25 May Amended tax treatment of retirement money: what you should know
Amended tax treatment of retirement money: what you should know
Covid-19 has truly thrown a spanner in the works for individuals the world over. But while most people are concerned with the ordinary run of their lives or disgruntled at travel being on hold, for those South Africans considering emigration, however, things have become increasingly tricky.
Rand Rescue takes a look at some issues you may face in navigating your immigration, and how to overcome these obstacles.
The bad news
As all those who’ve planned on immigration should know by now, the South African Government ratified legislation which bars the repatriation of certain retirement funds from South Africa for three years post-immigration.
This legislation came into effect on 1 March 2021. Individuals who confirmed their non-resident status with SARS or whose applications for retirement annuity transfer (financial emigration) were submitted before this date have leeway until 27 February 2022 to finalise their transfers and can sidestep the three-year waiting period.
In addition to the three-year hold on retirement funds, changes to the exchange control treatment for expats include:
- more stringent verification tests for transferring funds in excess of R10 million per annum from South Africa
- a risk management test which certifies tax status, source of funds and compliance with anti-money laundering requirements
- identical tax treatment for expats and residents
Phased out application of Section 10(1)(o)(ii)
Before 1 March 2021, Section 10(1)(o)(ii) allowed South African tax residents rendering services outside South Africa to receive a full tax exemption on income for these services rendered for or on behalf of employers outside SA, provided:
- they rendered these services outside SA for a period exceeding 183 calendar days during a 12-month period (during the year of assessment)
- had spent an uninterrupted period of 60+ calendar days outside South Africa during this 12-month period of assessment.
New application of Section 10(1)(o)(ii)
From 1 March 2021, Section 10(1)(o)(ii) will limit tax exemption on foreign sourced income for South Africans rendering services abroad to R1.25 million for the year of assessment.
Individuals can still apply for partial exemption on amounts exceeding this threshold, but:
- foreign tax credits under a DTA in respect of taxes paid in the foreign country for services rendered to a foreign employer will also be subject to SA tax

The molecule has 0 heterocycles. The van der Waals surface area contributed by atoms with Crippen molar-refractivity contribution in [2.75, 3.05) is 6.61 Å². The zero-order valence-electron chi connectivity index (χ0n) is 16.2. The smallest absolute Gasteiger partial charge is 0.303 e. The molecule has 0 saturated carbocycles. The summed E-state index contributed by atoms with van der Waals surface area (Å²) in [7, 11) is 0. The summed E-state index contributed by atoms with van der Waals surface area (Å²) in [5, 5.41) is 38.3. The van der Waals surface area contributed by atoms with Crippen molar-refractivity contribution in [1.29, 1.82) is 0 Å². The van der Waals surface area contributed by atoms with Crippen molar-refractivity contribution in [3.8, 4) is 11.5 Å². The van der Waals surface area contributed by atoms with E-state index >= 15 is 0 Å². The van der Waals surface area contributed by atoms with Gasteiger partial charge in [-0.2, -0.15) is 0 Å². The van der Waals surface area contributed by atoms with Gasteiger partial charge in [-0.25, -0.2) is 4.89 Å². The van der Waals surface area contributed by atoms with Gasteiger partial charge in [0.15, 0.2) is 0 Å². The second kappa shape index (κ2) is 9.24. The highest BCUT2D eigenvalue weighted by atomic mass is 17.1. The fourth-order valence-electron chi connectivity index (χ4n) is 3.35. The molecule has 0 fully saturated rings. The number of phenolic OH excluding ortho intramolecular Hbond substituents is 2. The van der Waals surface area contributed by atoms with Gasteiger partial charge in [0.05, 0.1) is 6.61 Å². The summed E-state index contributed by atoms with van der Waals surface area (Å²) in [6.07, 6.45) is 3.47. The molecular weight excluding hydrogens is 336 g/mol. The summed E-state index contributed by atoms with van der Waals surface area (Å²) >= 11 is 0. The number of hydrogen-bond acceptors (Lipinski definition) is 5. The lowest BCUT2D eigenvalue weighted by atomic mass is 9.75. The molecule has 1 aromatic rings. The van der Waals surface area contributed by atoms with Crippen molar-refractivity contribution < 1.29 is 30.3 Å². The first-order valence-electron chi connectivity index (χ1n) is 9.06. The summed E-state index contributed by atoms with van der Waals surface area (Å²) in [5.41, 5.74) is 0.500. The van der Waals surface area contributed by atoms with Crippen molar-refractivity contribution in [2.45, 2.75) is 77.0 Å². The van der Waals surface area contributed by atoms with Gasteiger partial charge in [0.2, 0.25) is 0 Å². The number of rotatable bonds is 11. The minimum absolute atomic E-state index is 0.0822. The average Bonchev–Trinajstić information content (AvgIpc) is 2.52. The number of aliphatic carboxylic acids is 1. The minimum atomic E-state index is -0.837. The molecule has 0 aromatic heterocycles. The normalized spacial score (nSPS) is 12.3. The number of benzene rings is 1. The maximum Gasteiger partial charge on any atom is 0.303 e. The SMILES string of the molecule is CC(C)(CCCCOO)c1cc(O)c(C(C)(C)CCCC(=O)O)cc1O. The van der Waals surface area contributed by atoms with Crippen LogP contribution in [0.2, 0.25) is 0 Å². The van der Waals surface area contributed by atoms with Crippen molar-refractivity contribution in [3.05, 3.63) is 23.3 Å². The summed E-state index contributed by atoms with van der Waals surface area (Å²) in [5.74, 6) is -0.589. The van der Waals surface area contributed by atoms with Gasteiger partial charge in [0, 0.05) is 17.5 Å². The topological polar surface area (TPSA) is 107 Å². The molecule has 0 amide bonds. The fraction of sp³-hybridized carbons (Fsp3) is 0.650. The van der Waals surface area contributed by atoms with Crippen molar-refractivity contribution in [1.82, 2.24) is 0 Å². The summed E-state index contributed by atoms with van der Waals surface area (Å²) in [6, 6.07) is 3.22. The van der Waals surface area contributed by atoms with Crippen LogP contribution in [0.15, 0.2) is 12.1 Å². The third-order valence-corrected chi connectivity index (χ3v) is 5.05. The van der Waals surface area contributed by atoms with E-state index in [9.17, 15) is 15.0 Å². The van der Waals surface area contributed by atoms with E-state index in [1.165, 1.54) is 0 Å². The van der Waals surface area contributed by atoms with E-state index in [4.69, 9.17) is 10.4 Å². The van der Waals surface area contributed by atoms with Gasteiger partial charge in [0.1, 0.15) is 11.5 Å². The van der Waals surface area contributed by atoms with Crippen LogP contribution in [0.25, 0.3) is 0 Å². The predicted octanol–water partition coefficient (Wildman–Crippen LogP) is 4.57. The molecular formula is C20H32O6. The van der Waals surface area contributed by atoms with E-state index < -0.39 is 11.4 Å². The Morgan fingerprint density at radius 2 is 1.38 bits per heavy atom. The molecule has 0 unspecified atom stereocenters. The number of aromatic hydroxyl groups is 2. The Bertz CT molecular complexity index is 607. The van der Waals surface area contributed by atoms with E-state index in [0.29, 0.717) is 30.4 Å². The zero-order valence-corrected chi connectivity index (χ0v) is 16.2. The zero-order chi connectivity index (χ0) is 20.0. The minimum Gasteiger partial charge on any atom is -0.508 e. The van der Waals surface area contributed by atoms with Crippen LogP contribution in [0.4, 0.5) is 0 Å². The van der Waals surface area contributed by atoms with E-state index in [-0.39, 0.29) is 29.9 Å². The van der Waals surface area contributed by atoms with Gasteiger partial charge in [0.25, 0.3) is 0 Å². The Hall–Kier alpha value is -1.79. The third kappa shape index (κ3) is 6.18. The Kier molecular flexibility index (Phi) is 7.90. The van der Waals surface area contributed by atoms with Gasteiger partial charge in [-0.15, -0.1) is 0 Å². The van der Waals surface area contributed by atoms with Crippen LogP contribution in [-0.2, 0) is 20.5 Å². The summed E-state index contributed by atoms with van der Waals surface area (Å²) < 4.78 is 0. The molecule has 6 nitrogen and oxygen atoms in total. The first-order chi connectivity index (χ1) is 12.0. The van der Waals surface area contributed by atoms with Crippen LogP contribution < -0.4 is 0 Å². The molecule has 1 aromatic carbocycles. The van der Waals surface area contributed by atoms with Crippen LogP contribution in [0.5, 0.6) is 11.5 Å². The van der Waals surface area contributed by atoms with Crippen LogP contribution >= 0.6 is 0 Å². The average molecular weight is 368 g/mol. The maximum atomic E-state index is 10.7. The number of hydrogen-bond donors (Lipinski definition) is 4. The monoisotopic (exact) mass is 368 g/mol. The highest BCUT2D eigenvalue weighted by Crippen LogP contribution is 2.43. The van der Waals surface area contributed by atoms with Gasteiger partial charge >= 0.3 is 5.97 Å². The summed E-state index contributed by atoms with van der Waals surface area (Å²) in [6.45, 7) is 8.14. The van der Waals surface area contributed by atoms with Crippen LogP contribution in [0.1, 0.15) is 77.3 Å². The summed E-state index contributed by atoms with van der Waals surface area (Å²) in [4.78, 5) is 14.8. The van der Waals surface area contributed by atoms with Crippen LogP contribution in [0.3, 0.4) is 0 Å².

- where a DTA is not in place, individuals will need to determine whether they can claim foreign tax credits, and in the event that they render work in low or zero-tax zones, they may have additional tax obligations to South Africa.
The good news
The hold on repatriating retirement savings and new interpretations of Section 10(1)(o)(ii) is frustrating for many of those working abroad or wishing to sever their ties with SA. But there are some silver linings for SA expats.
We’ll discuss the implications for retirement annuities in an upcoming blog, but for now, let’s focus on the pros as well as those options which are still available to saffas abroad.
Uniform retirement fund treatment
Although the taxation laws amendment bill hampers one’s ability to transfer your retirement money abroad, streamlining the treatment of retirement funds will make it easier for South Africans and financial service providers to manage these funds and understand the administrative pathways to unbundling and transferring funds abroad.
Global skills shortages and novel job criteria
While much of the world is still wading the murky waters of their respective waves of Covid-19, tough economic conditions have urged many governments to reconsider immigration restrictions.
Most of the lifted restrictions are aimed at attracting skilled workers, but a big pro is that many countries are also more inclined to offer remote or flexible working conditions which allow South Africans more leeway in their career transformation. Essentially there are more companies who are willing to accommodate short term flexibility in terms of where work is rendered, which allows prospective immigrants to possibly enter roles before they’ve formally immigrated.